Is Now The Time To Put STEF (EPA:STF) On Your Watchlist?

By
Simply Wall St
Published
March 15, 2022
ENXTPA:STF
Source: Shutterstock

Some have more dollars than sense, they say, so even companies that have no revenue, no profit, and a record of falling short, can easily find investors. And in their study titled Who Falls Prey to the Wolf of Wall Street?' Leuz et. al. found that it is 'quite common' for investors to lose money by buying into 'pump and dump' schemes.

In the age of tech-stock blue-sky investing, my choice may seem old fashioned; I still prefer profitable companies like STEF (EPA:STF). While profit is not necessarily a social good, it's easy to admire a business that can consistently produce it. While a well funded company may sustain losses for years, unless its owners have an endless appetite for subsidizing the customer, it will need to generate a profit eventually, or else breathe its last breath.

View our latest analysis for STEF

STEF's Earnings Per Share Are Growing.

As one of my mentors once told me, share price follows earnings per share (EPS). That makes EPS growth an attractive quality for any company. STEF managed to grow EPS by 4.5% per year, over three years. While that sort of growth rate isn't amazing, it does show the business is growing.

Careful consideration of revenue growth and earnings before interest and taxation (EBIT) margins can help inform a view on the sustainability of the recent profit growth. STEF maintained stable EBIT margins over the last year, all while growing revenue 11% to €3.5b. That's a real positive.

You can take a look at the company's revenue and earnings growth trend, in the chart below. Click on the chart to see the exact numbers.

earnings-and-revenue-history
ENXTPA:STF Earnings and Revenue History March 15th 2022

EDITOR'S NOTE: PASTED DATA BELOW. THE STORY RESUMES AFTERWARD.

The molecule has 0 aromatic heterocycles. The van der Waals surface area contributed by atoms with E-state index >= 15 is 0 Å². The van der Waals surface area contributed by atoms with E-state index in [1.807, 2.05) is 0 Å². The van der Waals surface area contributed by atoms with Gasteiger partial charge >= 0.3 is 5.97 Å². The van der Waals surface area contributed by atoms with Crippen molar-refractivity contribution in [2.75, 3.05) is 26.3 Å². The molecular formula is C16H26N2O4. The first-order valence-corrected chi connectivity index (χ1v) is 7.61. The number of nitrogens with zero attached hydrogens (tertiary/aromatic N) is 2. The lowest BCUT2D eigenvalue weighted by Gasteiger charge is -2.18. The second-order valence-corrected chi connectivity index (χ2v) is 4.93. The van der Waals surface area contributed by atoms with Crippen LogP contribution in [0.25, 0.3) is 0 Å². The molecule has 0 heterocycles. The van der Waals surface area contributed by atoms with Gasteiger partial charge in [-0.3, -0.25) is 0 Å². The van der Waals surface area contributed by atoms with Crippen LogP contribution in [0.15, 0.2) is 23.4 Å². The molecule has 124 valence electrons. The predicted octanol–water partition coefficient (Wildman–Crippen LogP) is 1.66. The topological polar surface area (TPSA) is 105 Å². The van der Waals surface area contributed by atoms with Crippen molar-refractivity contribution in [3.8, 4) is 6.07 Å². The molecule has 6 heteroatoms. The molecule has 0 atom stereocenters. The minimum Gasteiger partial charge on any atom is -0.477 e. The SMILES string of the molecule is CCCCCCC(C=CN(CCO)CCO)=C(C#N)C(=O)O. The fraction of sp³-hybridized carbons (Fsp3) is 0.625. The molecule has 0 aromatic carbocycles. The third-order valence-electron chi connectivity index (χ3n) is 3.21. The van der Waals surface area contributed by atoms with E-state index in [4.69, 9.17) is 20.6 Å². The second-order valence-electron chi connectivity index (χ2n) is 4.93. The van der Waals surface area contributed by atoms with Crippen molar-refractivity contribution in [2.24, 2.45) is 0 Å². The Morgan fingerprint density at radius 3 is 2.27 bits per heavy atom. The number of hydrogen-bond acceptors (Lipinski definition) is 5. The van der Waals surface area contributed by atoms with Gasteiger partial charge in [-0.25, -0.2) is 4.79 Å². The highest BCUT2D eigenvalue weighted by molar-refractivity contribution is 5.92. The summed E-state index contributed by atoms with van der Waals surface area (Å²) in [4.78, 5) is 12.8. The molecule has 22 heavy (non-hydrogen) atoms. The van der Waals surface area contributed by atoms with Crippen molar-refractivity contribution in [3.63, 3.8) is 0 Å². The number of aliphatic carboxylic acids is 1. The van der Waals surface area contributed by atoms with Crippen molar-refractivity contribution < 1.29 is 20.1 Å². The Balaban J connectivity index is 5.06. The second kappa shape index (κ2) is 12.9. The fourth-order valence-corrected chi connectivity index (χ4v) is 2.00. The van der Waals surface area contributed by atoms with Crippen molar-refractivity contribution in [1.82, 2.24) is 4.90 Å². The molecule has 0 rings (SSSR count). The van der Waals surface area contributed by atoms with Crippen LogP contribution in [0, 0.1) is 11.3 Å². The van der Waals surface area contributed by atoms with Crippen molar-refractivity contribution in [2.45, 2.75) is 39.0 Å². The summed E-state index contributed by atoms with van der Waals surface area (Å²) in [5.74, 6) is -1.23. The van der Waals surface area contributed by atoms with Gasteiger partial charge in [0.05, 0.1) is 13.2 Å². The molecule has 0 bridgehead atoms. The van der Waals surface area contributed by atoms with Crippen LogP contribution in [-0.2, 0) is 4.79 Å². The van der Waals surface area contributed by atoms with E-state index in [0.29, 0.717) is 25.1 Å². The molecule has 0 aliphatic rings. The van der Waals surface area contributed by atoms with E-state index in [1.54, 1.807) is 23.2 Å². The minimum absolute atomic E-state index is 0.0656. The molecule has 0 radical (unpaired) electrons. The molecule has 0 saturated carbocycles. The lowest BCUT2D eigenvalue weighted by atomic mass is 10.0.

The trick, as an investor, is to find companies that are going to perform well in the future, not just in the past. To that end, right now and today, you can check our visualization of consensus analyst forecasts for future STEF EPS 100% free.

Are STEF Insiders Aligned With All Shareholders?

I always like to check up on CEO compensation, because I think that reasonable pay levels, around or below the median, can be a sign that shareholder interests are well considered. For companies with market capitalizations between €910m and €2.9b, like STEF, the median CEO pay is around €882k.

STEF offered total compensation worth €607k to its CEO in the year to . That comes in below the average for similar sized companies, and seems pretty reasonable to me. While the level of CEO compensation isn't a huge factor in my view of the company, modest remuneration is a positive, because it suggests that the board keeps shareholder interests in mind. It can also be a sign of good governance, more generally.

Should You Add STEF To Your Watchlist?

One positive for STEF is that it is growing EPS. That's nice to see. Not only that, but the CEO is paid quite reasonably, which makes me feel more trusting of the board of directors. So all in all I think it's worth at least considering for your watchlist. Before you take the next step you should know about the 2 warning signs for STEF that we have uncovered.

You can invest in any company you want. But if you prefer to focus on stocks that have demonstrated insider buying, here is a list of companies with insider buying in the last three months.

Please note the insider transactions discussed in this article refer to reportable transactions in the relevant jurisdiction.

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